Common Mistake #5: Inadequate fluid intake

9 06 2010

Water is the largest single component of the body.  Approximately 75% of muscle is made up of water.  Besides oxygen, it is the most important nutrient in our bodies.  Water plays an important role in nearly every major bodily function: it aids in digestion and absorption, carries nutrients and oxygen to cells, regulates body temperature, removes waste, cushions joints and protects organs and tissues.

Water is the most important supplement we have:  USE IT!

Hydration is overlooked by most athletes, with more than 50% living in a state of dehydration.  Try not to wait until you are thirsty.  By this time, you have already lost ~1% of your body weight.  Losing as little as 1% body weight can impair performance and make it difficult for your body to cope with exercise and warm weather.  A loss of 2-4% of your body weight causes a 20% decrease in strength and a 40% decrease in aerobic capacity.

Dehydration can be prevented!  Drinking the proper amount of fluid before, during, and after exercise will keep you well hydrated.

Tips for Proper Hydration:

  • Pre-Hydrate – Drink 16–20oz of water 2–3 hours before practice/competition.  Drink 8oz of water or Gatorade 10–20 minutes before practice/competition.
  • Hydrate – Drink water or Gatorade during practice/competition, not waiting until you feel thirsty.  One simple strategy is to drink 4-8 oz during every break.  On gulp is approximately an ounce.
  • Re-Hydrate – Drink 20–24oz of water or Gatorade for every pound of weight lost.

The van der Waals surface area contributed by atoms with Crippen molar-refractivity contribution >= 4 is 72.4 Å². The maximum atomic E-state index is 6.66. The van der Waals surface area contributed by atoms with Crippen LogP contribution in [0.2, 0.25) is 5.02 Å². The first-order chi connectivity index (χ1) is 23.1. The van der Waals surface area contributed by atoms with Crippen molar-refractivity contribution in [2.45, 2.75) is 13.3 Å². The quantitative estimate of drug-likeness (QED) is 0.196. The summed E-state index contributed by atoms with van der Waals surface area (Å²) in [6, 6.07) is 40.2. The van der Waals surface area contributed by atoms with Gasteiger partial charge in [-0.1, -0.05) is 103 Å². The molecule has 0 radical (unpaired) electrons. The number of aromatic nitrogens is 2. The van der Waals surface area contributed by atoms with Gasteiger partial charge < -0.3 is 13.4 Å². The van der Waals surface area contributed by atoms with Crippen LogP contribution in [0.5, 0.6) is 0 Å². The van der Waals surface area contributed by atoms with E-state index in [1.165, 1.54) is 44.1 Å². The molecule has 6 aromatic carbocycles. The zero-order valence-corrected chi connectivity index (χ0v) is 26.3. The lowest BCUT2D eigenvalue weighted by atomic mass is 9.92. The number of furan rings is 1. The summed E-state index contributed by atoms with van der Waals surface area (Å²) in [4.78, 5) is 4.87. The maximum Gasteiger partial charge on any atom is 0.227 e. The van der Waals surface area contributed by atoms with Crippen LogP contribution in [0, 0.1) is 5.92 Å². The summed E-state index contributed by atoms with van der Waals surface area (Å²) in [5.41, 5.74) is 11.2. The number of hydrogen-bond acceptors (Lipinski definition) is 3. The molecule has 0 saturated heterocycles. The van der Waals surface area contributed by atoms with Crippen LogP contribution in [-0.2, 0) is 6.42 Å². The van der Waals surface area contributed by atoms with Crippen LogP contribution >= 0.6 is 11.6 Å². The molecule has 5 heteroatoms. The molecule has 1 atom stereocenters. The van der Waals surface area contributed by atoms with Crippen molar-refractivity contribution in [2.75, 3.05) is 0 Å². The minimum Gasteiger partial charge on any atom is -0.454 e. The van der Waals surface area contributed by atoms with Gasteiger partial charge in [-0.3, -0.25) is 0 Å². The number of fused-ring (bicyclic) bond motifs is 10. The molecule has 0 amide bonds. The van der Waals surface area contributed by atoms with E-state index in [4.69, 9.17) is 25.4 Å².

Plan ahead and carry a water bottle with you.  To calculate approximately how much water you need daily, divide your weight in half.  This is the minimum amount of fluid in ounces you should strive to drink daily.  Alcoholic beverages do not count.  In fact, you need to drink additional water for every alcoholic beverage you have.  The more you sweat, the more you need to drink in addition to this amount.  Also, remember that muscle is 75% water.  So, if you are trying to gain muscle, you need to drink additional water to aid in building that new muscle.

Bottom Line: Carry a water bottle with you and drink often throughout the day.

© Randy Bird, MS, RD, CSSD, CSCS and Randy Bird Sports Nutrition, 2010.





What you eat can affect your joints…

16 04 2010

Maintaining and regenerating cartilage and synovial (joint) fluid helps to avoid frictional damage to your joints.

Adequate daily intake of protein and water can be essential to maintain good levels of synovial fluid.
1. For protein, get at least 0.5 gram per pound of body weight.
2. For water, get at least 0.5 ounces per pound of body weight.

Omega-3 Fatty Acids can help joints by reducing inflammation.
Good sources are:
Salmon, Tuna, Sardines, Fish Oil, Walnuts, Canola Oil, & Flaxseed.

Both vitamin D and vitamin C are important as well.
1. Eat a fruit or vegetable with every meal or snack.
2. Take your multivitamin daily.
3. During the Fall & Winter, take your vitamin D supplement daily.

Weight  | Protein (g/day) | Water (oz/day)
130 lbs  | 65—104 grams   | ≥ 65 ounces
160 lbs  | 80—128 grams   | ≥ 80 ounces
180 lbs  | 90—144 grams   | ≥ 90 ounces
200 lbs  | 100—160 grams | ≥ 100 ounces
220 lbs  | 110—176 grams | ≥ 110 ounces
250 lbs  | 125—200 grans  | ≥ 125 ounces
300 lbs  | 150—240 grams | ≥ 150 ounces

© Randy Bird, MS, RD, CSSD, CSCS and Randy Bird Sports Nutrition, 2010.